How did you get into science?
- In high school, science was her best subject. She took this as a cue to pursue it in college.
- In her 3rd year of college, she discovered she loved her virology class (in comparison to other biology subjects like zoology, microbiology, etc.)
- In her third year, she did HIV lab work and recommends us to get research experience (valuable).
What are the current projects your working on?
- She mostly is working on influenza.
- Study how the body responds to the virus by looking at gene expression changes before and after the virus.
- The study consists of volunteers who go to the hospital, get influenza, correlate immune response and antibodies (?)
- Goal: understand what is required for someone to be immune- we don’t understand what it requires for vaccines…
- Pathogenesis, co-infections, virus and bacteria synergy- understand mechanisms of that
- Use data to find biomarkers that would predict how long people who have the virus and who will develop serious vs not serious illness (something clinicians want to know)
- Has grant on Francisella- bio thread, very infectious, high mortality
- Working w Harborview Medical Center
- The airborne version is most severe, find which cells it interacts with first
- Sepsis: computational biomarker project, funded by the military,
- Goal: predict who will get sepsis
- Very heterogeneous= hard to study, no good animal model
- Small ebola project
- A medical worker in Sierra Leone contracted Ebola
- Flown to the US, NIH for study
- Were able to get samples from him every day
What are some of the most exciting moments you have seen while working on a project?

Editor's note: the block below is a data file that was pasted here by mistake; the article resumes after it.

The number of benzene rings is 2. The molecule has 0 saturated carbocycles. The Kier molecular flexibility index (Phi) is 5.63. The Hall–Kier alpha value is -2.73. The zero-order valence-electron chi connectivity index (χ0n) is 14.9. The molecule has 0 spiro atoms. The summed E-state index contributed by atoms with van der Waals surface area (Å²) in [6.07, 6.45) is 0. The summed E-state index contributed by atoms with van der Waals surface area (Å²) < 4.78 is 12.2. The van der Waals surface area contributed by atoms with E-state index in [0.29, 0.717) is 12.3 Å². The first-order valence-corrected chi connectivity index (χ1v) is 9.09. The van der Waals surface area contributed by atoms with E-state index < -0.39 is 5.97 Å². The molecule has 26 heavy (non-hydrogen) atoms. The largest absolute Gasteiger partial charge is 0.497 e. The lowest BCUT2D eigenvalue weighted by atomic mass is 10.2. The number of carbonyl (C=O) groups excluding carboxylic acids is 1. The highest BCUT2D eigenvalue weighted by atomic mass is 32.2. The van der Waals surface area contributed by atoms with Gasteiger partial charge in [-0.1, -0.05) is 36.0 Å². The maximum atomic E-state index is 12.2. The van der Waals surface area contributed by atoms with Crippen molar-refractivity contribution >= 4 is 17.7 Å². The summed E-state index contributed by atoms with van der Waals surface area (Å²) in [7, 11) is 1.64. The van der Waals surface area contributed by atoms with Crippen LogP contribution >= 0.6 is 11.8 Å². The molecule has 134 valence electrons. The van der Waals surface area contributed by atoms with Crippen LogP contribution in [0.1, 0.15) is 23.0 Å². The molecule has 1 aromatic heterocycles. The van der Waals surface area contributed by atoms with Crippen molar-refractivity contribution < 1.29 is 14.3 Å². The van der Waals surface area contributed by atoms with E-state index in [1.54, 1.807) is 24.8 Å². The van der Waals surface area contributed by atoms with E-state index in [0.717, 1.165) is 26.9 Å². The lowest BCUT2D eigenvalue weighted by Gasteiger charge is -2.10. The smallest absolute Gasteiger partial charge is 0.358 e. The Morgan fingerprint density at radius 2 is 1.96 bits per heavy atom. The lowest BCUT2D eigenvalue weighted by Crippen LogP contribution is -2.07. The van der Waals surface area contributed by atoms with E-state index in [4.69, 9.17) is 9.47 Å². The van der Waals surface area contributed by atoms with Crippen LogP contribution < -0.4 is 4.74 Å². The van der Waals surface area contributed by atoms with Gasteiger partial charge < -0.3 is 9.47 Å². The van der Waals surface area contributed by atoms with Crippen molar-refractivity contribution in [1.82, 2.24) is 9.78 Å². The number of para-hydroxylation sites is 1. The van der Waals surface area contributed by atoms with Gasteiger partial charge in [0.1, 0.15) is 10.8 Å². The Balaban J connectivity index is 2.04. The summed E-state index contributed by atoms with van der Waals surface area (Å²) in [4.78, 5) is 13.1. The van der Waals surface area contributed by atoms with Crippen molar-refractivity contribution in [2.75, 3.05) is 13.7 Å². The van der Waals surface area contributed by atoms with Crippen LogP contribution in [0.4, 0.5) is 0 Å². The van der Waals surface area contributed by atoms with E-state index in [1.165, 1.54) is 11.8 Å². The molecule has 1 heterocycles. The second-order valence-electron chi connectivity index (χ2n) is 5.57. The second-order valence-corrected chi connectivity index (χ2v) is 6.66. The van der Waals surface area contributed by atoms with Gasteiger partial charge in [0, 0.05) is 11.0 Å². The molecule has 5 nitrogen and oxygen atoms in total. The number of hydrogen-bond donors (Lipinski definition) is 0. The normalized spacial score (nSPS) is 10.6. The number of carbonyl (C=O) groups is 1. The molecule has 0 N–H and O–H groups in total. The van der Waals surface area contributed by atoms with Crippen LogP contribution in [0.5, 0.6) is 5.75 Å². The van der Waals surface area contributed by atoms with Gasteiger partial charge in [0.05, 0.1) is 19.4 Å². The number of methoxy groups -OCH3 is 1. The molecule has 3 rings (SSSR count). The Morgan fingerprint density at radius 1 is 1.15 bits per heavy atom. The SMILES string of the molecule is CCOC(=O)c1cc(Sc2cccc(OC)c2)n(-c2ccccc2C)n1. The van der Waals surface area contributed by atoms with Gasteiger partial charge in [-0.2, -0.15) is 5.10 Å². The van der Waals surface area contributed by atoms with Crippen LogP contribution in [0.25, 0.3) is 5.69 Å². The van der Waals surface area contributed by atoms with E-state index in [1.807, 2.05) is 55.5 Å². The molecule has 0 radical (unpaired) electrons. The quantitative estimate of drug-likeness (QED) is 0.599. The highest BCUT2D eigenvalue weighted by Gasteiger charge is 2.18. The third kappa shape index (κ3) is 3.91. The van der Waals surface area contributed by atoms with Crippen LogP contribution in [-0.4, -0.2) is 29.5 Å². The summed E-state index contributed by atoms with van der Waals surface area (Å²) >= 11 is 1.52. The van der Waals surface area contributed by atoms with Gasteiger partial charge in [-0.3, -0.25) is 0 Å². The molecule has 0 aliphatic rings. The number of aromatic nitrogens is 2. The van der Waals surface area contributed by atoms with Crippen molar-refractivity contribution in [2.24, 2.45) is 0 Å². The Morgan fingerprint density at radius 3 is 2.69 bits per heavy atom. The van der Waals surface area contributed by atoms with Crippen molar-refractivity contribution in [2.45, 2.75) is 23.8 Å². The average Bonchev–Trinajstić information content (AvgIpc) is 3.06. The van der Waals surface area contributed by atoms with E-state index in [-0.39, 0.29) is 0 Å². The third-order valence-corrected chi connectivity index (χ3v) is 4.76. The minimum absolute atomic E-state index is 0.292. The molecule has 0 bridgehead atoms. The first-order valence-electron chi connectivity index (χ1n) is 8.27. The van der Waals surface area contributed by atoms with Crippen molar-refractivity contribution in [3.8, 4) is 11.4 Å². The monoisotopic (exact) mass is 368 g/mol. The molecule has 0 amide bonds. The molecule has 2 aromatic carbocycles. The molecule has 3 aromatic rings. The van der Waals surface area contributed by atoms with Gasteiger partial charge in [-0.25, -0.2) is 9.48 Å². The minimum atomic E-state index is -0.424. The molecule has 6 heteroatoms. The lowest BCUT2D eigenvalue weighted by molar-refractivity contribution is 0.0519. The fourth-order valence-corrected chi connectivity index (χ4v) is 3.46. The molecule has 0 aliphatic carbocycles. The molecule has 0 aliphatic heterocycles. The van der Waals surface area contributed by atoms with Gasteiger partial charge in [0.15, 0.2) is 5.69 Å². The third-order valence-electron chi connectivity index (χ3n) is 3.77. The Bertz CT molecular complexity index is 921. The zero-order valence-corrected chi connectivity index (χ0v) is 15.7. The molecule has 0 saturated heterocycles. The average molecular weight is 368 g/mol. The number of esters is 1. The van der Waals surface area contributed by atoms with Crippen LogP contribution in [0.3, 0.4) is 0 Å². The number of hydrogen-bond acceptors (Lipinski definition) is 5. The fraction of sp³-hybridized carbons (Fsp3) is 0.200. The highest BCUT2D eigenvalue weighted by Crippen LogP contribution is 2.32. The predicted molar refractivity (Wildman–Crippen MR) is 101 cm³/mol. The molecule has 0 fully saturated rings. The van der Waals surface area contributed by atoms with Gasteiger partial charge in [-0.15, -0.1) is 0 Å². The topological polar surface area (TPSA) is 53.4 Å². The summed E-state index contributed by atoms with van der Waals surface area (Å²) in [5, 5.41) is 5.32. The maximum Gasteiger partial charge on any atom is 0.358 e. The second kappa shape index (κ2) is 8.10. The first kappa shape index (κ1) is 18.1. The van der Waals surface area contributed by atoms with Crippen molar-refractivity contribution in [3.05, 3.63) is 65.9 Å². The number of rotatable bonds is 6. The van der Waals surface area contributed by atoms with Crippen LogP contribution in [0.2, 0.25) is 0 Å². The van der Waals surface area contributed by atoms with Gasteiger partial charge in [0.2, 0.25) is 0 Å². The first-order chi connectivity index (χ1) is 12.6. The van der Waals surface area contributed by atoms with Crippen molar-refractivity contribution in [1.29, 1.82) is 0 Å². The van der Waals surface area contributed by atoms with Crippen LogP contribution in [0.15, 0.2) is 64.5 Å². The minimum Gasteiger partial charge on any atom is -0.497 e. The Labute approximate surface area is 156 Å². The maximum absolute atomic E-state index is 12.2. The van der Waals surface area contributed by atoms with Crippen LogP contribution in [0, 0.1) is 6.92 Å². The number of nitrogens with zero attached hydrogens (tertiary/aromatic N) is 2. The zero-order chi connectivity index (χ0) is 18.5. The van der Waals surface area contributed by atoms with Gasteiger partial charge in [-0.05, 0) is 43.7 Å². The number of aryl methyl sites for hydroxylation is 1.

- Really exciting moments are few and far between
- eureka moments don’t happen that often, it’s more of a gradual building on of knowledge
- It is exciting when you get the results you were expecting or not expecting (interesting)
- One example was when she was in grad school, grad work with a clinician (infectious disease doctor for hepatitis B)
- He was working on developing the first oral drug for hepatitis B, allowing for the treatment of transplant patients
- Was able to see the impact on the first patient treated (a moment of ‘Ok, this is why we’re doing it’- impact)
- baby steps
How do you multitask all your projects?
- “Sometimes I don’t”
- Driven by deadlines, especially the milestones set for military funded projects
- Schedule sometimes depends on the availability of reagents
- Just have to set some things aside and work on what’s at hand
Where did you go to school?
- She is originally from Edmonton, Canada
- Undergraduate and Graduate School: University of Alberta (Canada)
- Postdoc at UW – micro department
- Then went to ISB and has been here ever since.
What advice do you have for high schoolers like us who want to pursue science in the future?
- Try and get as many hands-on experiences as early as you can.
- Test out research because even some people that like science don’t like research.
- Research (academic) is a difficult track, funding, competitive.
- Sometimes you don’t have the flexibility to work on what you want.
- There are many different avenues of a scientist: consulting, teaching, industry
- Feel them out, try them out.
- A lot of writing and reading as a researcher
- Recc: Kathie in school: as an undergrad, microbiology= major, english=minor because writing is used as a scientist
- You have to like writing to be in science.
Other career avenues in science:
- Consulting: biotech company
- Regulatory affairs- liaison between research and FDA
- Mixes science and translational – works towards getting a drug on the market for patients
What do you like about ISB?
- ISB gives a lot of independence.
- Good at giving you the freedom to do what you want so long as you get the funding to do it.
- 1 advantage of academics, if you have funding, you have freedom.